• On February 25, 2022, OFAC added to the SDN list several high-ranking Russian officials, including Russian President Vladimir Putin and Minister of Foreign Affairs Sergei Lavrov.
  • On February 28, 2022, OFAC added to the SDN list three entities that help manage Russia’s key sovereign wealth funds under EO 14024: RDIF, Joint Stock Company Management Company of the Russian Direct Investment Fund (JSC RDIF), and Limited Liability Company RVC Management Company (LLC RVC).  OFAC also designated Kirill Aleksandrovich Dmitriev, CEO of RDIF and JSC RDIF.
  • On March 3, 2022, OFAC added to the SDN list three Russian elites – Alisher Usmanov, Nikolay Tokarev, and Yevgeniy Prigozhin – for providing resources and support to the Russian Government.  OFAC also designated five of their family members, six of their companies, one of Russia’s largest privately-owned aircraft, and one of the largest superyachts in the world.  Along with these designations, OFAC issued General License 15, which indefinitely authorizes transactions involving entities owned 50 percent or more by Usmanov that have not been separately added to the SDN list.
  • Also on March 3, 2022, OFAC added to the SDN list a number of individuals and entities in connection with the Russian government’s efforts to promulgate disinformation and influence perceptions.  In a coordinated action, the US Department of State sanctioned 22 Russian defense-related firms.

Export controls targeting Belarus now largely match those targeting Russia

On March 2, 2022, the US Commerce Department’s Bureau of Industry and Security (BIS) imposed on Belarus most of the sweeping new export controls under the US Export Administration Regulations (EAR) that were imposed on Russia on February 24, 2022.  Among the restrictions are two new Foreign Direct Product rules, a near total ban on exports of items to both Russian and Belarusian military end users, and a policy of denial for the export of controlled items that support Belarus’s defense, aerospace, and maritime industries.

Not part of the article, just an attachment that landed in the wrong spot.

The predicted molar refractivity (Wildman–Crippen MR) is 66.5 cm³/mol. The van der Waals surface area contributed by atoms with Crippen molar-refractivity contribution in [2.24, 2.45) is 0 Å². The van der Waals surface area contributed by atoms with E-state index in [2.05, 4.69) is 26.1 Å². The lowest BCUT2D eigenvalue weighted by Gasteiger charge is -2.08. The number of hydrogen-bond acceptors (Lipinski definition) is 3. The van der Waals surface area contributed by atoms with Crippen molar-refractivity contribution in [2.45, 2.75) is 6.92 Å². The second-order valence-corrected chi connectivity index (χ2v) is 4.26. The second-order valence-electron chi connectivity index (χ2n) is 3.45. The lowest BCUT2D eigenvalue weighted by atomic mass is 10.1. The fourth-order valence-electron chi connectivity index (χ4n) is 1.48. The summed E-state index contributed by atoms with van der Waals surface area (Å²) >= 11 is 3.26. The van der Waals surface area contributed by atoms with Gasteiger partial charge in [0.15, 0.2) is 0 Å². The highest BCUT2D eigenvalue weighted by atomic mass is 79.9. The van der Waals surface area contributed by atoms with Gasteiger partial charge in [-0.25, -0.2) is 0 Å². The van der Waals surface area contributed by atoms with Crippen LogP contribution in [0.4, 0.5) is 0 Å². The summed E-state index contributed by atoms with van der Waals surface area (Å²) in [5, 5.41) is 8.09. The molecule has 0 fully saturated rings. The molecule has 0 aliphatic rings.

BIS also added two entities – JSC Integral and The Ministry of Defense of the Republic of Belarus (which encompasses the national armed services, including the army, navy, marine, air force, or coast guard; national guard and police; and government intelligence or reconnaissance organizations of Belarus) – to the Entity List.  This action creates a licensing requirement (subject to a policy of denial) for the export, reexport, or transfer (in-country) of all items subject to the EAR to those entities, with limited exceptions.

See our “second round” of new Russia sanctions client briefing for more information on the export controls imposed on Russia on February 24.

Additional export controls targeting Russia’s oil refinery sector and new Entity List designations related to security, military, and defense actors